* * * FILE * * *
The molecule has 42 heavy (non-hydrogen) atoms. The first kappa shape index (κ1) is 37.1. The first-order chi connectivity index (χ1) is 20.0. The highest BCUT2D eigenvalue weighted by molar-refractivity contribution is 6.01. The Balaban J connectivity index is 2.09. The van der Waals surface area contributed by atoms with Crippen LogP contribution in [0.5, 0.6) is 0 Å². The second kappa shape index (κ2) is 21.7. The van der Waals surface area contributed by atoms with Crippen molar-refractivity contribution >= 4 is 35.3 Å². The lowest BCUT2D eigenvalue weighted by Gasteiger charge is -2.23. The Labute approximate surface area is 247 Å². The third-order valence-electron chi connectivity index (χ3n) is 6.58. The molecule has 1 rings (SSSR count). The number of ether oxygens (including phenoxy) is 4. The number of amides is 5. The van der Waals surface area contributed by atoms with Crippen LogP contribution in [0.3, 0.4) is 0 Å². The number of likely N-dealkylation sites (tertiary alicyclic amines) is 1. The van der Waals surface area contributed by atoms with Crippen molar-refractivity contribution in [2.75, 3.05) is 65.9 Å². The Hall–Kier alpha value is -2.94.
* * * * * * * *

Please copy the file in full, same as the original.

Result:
The molecule has 42 heavy (non-hydrogen) atoms. The first kappa shape index (κ1) is 37.1. The first-order chi connectivity index (χ1) is 20.0. The highest BCUT2D eigenvalue weighted by molar-refractivity contribution is 6.01. The Balaban J connectivity index is 2.09. The van der Waals surface area contributed by atoms with Crippen LogP contribution in [0.5, 0.6) is 0 Å². The second kappa shape index (κ2) is 21.7. The van der Waals surface area contributed by atoms with Crippen molar-refractivity contribution >= 4 is 35.3 Å². The lowest BCUT2D eigenvalue weighted by Gasteiger charge is -2.23. The Labute approximate surface area is 247 Å². The third-order valence-electron chi connectivity index (χ3n) is 6.58. The molecule has 1 rings (SSSR count). The number of ether oxygens (including phenoxy) is 4. The number of amides is 5. The van der Waals surface area contributed by atoms with Crippen LogP contribution in [0.3, 0.4) is 0 Å². The number of likely N-dealkylation sites (tertiary alicyclic amines) is 1. The van der Waals surface area contributed by atoms with Crippen molar-refractivity contribution in [2.75, 3.05) is 65.9 Å². The Hall–Kier alpha value is -2.94.